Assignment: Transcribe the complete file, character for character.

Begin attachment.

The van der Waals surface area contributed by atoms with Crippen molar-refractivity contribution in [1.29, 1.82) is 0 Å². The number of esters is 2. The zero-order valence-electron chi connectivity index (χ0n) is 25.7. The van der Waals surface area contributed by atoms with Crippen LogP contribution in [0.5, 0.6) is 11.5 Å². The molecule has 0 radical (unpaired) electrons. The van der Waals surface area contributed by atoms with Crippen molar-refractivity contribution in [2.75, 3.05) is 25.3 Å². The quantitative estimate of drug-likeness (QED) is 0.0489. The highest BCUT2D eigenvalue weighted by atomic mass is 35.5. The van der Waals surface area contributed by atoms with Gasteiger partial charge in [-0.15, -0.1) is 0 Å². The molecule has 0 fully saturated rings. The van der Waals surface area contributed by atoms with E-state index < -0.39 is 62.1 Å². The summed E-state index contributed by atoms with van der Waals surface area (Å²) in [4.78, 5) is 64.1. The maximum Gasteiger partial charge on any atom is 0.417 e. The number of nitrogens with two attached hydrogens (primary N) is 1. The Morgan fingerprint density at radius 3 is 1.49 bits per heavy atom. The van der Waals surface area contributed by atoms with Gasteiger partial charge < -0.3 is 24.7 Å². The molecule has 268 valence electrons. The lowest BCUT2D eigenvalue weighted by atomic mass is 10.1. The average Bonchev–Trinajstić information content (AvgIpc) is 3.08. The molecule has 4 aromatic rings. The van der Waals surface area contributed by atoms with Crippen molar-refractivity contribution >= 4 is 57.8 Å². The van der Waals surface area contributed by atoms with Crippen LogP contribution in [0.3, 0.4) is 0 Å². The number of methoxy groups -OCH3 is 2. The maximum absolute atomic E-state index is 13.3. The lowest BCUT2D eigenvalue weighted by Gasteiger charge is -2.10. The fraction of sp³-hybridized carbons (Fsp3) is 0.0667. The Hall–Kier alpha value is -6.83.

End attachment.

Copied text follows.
The van der Waals surface area contributed by atoms with Crippen molar-refractivity contribution in [1.29, 1.82) is 0 Å². The number of esters is 2. The zero-order valence-electron chi connectivity index (χ0n) is 25.7. The van der Waals surface area contributed by atoms with Crippen LogP contribution in [0.5, 0.6) is 11.5 Å². The molecule has 0 radical (unpaired) electrons. The van der Waals surface area contributed by atoms with Crippen molar-refractivity contribution in [2.75, 3.05) is 25.3 Å². The quantitative estimate of drug-likeness (QED) is 0.0489. The highest BCUT2D eigenvalue weighted by atomic mass is 35.5. The van der Waals surface area contributed by atoms with Gasteiger partial charge in [-0.15, -0.1) is 0 Å². The molecule has 0 fully saturated rings. The van der Waals surface area contributed by atoms with E-state index < -0.39 is 62.1 Å². The summed E-state index contributed by atoms with van der Waals surface area (Å²) in [4.78, 5) is 64.1. The maximum Gasteiger partial charge on any atom is 0.417 e. The number of nitrogens with two attached hydrogens (primary N) is 1. The Morgan fingerprint density at radius 3 is 1.49 bits per heavy atom. The van der Waals surface area contributed by atoms with Gasteiger partial charge < -0.3 is 24.7 Å². The molecule has 268 valence electrons. The lowest BCUT2D eigenvalue weighted by atomic mass is 10.1. The average Bonchev–Trinajstić information content (AvgIpc) is 3.08. The molecule has 4 aromatic rings. The van der Waals surface area contributed by atoms with Crippen molar-refractivity contribution >= 4 is 57.8 Å². The van der Waals surface area contributed by atoms with Crippen LogP contribution in [0.3, 0.4) is 0 Å². The number of methoxy groups -OCH3 is 2. The maximum absolute atomic E-state index is 13.3. The lowest BCUT2D eigenvalue weighted by Gasteiger charge is -2.10. The fraction of sp³-hybridized carbons (Fsp3) is 0.0667. The Hall–Kier alpha value is -6.83.